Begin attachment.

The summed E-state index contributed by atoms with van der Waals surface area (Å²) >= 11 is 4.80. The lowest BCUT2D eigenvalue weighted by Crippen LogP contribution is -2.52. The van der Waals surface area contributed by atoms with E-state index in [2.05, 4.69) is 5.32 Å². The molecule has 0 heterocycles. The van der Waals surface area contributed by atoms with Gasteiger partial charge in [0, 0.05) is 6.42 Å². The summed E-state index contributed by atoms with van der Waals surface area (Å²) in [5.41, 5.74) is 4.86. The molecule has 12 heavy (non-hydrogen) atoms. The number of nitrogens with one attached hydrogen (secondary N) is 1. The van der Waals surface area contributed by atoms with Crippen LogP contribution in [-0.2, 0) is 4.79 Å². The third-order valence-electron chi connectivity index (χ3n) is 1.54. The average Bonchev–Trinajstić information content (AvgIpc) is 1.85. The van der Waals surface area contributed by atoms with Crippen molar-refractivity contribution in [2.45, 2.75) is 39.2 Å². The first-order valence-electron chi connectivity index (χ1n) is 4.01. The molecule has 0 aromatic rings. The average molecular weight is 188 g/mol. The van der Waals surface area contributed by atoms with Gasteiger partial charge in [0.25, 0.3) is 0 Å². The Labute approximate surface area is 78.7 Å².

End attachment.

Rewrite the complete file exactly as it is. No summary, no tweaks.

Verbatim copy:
The summed E-state index contributed by atoms with van der Waals surface area (Å²) >= 11 is 4.80. The lowest BCUT2D eigenvalue weighted by Crippen LogP contribution is -2.52. The van der Waals surface area contributed by atoms with E-state index in [2.05, 4.69) is 5.32 Å². The molecule has 0 heterocycles. The van der Waals surface area contributed by atoms with Gasteiger partial charge in [0, 0.05) is 6.42 Å². The summed E-state index contributed by atoms with van der Waals surface area (Å²) in [5.41, 5.74) is 4.86. The molecule has 12 heavy (non-hydrogen) atoms. The number of nitrogens with one attached hydrogen (secondary N) is 1. The van der Waals surface area contributed by atoms with Crippen LogP contribution in [-0.2, 0) is 4.79 Å². The third-order valence-electron chi connectivity index (χ3n) is 1.54. The average Bonchev–Trinajstić information content (AvgIpc) is 1.85. The van der Waals surface area contributed by atoms with Crippen molar-refractivity contribution in [2.45, 2.75) is 39.2 Å². The first-order valence-electron chi connectivity index (χ1n) is 4.01. The molecule has 0 aromatic rings. The average molecular weight is 188 g/mol. The van der Waals surface area contributed by atoms with Gasteiger partial charge in [0.25, 0.3) is 0 Å². The Labute approximate surface area is 78.7 Å².